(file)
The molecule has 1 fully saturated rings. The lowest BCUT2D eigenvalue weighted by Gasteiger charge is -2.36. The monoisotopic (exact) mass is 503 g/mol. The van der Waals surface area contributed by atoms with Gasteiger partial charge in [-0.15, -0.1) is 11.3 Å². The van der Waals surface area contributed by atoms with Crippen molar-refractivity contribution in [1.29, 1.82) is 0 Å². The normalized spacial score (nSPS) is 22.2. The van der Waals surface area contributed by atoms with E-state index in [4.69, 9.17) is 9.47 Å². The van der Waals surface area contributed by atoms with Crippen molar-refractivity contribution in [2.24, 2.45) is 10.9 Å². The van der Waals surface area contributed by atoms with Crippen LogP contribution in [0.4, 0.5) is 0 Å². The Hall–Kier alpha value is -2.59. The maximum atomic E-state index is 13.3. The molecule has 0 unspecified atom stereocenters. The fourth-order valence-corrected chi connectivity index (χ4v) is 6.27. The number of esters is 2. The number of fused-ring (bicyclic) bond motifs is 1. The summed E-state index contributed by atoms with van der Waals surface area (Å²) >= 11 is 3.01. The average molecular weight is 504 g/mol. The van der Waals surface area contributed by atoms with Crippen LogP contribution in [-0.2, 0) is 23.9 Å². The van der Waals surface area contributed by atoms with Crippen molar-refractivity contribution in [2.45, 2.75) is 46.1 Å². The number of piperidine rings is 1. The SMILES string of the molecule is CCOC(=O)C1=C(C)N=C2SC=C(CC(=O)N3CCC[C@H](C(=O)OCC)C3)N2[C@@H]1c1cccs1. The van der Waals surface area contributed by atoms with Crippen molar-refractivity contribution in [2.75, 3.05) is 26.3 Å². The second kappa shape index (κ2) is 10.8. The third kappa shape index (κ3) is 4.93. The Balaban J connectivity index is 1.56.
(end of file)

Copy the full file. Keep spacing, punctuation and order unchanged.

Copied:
The molecule has 1 fully saturated rings. The lowest BCUT2D eigenvalue weighted by Gasteiger charge is -2.36. The monoisotopic (exact) mass is 503 g/mol. The van der Waals surface area contributed by atoms with Gasteiger partial charge in [-0.15, -0.1) is 11.3 Å². The van der Waals surface area contributed by atoms with Crippen molar-refractivity contribution in [1.29, 1.82) is 0 Å². The normalized spacial score (nSPS) is 22.2. The van der Waals surface area contributed by atoms with E-state index in [4.69, 9.17) is 9.47 Å². The van der Waals surface area contributed by atoms with Crippen molar-refractivity contribution in [2.24, 2.45) is 10.9 Å². The van der Waals surface area contributed by atoms with Crippen LogP contribution in [0.4, 0.5) is 0 Å². The Hall–Kier alpha value is -2.59. The maximum atomic E-state index is 13.3. The molecule has 0 unspecified atom stereocenters. The fourth-order valence-corrected chi connectivity index (χ4v) is 6.27. The number of esters is 2. The number of fused-ring (bicyclic) bond motifs is 1. The summed E-state index contributed by atoms with van der Waals surface area (Å²) >= 11 is 3.01. The average molecular weight is 504 g/mol. The van der Waals surface area contributed by atoms with Crippen LogP contribution in [-0.2, 0) is 23.9 Å². The van der Waals surface area contributed by atoms with Crippen molar-refractivity contribution in [2.45, 2.75) is 46.1 Å². The number of piperidine rings is 1. The SMILES string of the molecule is CCOC(=O)C1=C(C)N=C2SC=C(CC(=O)N3CCC[C@H](C(=O)OCC)C3)N2[C@@H]1c1cccs1. The van der Waals surface area contributed by atoms with Crippen molar-refractivity contribution in [2.75, 3.05) is 26.3 Å². The second kappa shape index (κ2) is 10.8. The third kappa shape index (κ3) is 4.93. The Balaban J connectivity index is 1.56.